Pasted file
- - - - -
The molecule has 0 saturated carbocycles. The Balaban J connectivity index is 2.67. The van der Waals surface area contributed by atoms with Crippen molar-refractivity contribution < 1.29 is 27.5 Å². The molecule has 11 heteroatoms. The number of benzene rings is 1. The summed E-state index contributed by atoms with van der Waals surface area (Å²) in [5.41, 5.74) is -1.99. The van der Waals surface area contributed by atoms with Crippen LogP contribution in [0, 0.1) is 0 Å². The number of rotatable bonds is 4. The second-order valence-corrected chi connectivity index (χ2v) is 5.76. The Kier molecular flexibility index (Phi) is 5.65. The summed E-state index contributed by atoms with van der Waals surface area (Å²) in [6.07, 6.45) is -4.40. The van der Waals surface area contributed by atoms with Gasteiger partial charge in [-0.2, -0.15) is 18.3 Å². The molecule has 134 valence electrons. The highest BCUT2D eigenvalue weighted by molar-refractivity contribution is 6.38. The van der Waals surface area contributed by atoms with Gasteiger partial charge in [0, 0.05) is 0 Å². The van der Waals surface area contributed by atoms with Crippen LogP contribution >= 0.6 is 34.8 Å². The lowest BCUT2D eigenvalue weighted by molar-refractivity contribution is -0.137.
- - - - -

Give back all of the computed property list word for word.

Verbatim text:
The molecule has 0 saturated carbocycles. The Balaban J connectivity index is 2.67. The van der Waals surface area contributed by atoms with Crippen molar-refractivity contribution < 1.29 is 27.5 Å². The molecule has 11 heteroatoms. The number of benzene rings is 1. The summed E-state index contributed by atoms with van der Waals surface area (Å²) in [5.41, 5.74) is -1.99. The van der Waals surface area contributed by atoms with Crippen LogP contribution in [0, 0.1) is 0 Å². The number of rotatable bonds is 4. The second-order valence-corrected chi connectivity index (χ2v) is 5.76. The Kier molecular flexibility index (Phi) is 5.65. The summed E-state index contributed by atoms with van der Waals surface area (Å²) in [6.07, 6.45) is -4.40. The van der Waals surface area contributed by atoms with Gasteiger partial charge in [-0.2, -0.15) is 18.3 Å². The molecule has 134 valence electrons. The highest BCUT2D eigenvalue weighted by molar-refractivity contribution is 6.38. The van der Waals surface area contributed by atoms with Gasteiger partial charge in [0, 0.05) is 0 Å². The van der Waals surface area contributed by atoms with Crippen LogP contribution >= 0.6 is 34.8 Å². The lowest BCUT2D eigenvalue weighted by molar-refractivity contribution is -0.137.